I don't know whether Simon is accurate that failing an NFA roll against a superior officer is like failing to resist a Command in My Life with Master, as my 3:16 book is loaned out. But I did read it carefully, and that wasn't my impression. Still, it doesn't matter one way or the other. Lots of folks have made suggestions on this thread about the bait the GM has at his disposal. Graham suggested in our conversation that an officer might offer a trooper a weapon upgrade. It's clear that when some folks read the game text they just know how all the in-game bits of weapons and rank and orders can work for the GM as incentives and pressures to drive the progressive defining of the military context. I didn't get this when I read the text. But with players who're bought into the shared defining of the military context, it's this stuff that's the fuel. (And this thread's a great resource, so thanks.)

So yeah, I'm the perfect storm of bad for 3:16. But y'know, that's now clearly why the game has my attention. It's an opportunity for me to develop as a gamer.

Maybe it's time to rent Full Metal Jacket...

Paul
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"[My Life with Master] is anything but a safe game to have designed. It has balls, and then some. It is as bold, as fresh, and as incisive  now as it was when it came out." -- Gregor Hutton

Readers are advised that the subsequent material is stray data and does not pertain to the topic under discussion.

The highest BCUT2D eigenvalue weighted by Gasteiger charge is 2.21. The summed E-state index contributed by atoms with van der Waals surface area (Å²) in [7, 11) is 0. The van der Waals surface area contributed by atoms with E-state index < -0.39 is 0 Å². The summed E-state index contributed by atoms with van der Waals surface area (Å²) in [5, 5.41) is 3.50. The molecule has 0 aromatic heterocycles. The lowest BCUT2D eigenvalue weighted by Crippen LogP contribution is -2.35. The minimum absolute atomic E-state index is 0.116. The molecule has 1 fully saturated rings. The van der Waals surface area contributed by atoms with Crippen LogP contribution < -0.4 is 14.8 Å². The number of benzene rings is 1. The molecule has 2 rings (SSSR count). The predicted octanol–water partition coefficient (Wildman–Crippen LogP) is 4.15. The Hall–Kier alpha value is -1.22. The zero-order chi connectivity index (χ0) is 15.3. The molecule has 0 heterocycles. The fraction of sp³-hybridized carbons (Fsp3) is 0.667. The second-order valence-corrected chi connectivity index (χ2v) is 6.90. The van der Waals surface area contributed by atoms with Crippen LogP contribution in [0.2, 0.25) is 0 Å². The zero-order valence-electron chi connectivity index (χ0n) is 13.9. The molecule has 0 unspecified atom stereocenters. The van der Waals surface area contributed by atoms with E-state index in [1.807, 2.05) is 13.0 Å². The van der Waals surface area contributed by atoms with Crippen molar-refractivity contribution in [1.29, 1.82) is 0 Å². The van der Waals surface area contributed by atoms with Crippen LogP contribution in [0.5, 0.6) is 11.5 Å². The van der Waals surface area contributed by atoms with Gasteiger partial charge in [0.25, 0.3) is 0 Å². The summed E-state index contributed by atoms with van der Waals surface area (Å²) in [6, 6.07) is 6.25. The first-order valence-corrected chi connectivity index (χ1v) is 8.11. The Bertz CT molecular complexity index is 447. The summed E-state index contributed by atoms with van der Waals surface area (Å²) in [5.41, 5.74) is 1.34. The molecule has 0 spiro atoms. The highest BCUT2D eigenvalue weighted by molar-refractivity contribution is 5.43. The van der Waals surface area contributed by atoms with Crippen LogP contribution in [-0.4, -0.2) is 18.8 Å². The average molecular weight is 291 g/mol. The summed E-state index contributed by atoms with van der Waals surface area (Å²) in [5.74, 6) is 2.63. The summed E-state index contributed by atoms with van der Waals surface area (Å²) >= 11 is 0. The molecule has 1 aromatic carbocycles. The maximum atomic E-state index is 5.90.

Valamir
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« Reply #16 on: December 19, 2008, 01:44:13 PM »

Paul, I don't have quite as much 3:16 experience as some, but yes.  I can confirm all of the above in the sessions I've played as well.

Reputations are extremely important and its important that everyone knows what they are.

Here's an example from a GenCon session where Alexander N. really set the tone for the upcoming interactions.  He barked out each step in the character creation process like a Drill Sergeant ("And now you have an FA, FA is Fighting Ability, do not make me explain what Fighting Ability means, if you do not understand the Ability to Fight you are too stupid to be a Marine" that sort of thing).  When he got to Reputations:  "You each have a Reputation, when I call on you, you will give it to me and it will be added to your file..."  When he got to me, I didn't have a Reputation picked out yet (cuz I was trying to be all clever and he gave us like no time) he said "Very Well, your Reputation is that you're Stupid Git, because you are, in fact, a stupid git...any questions? There better not be".

That sort of thing. 

And yes...learn to talk like R Lee Ermey in Full Metal Jacket and you'll know how to talk to your 3:16 players as GM...and the end of that movie will show you exactly why this leads to the kind of Conflict you're currently lacking.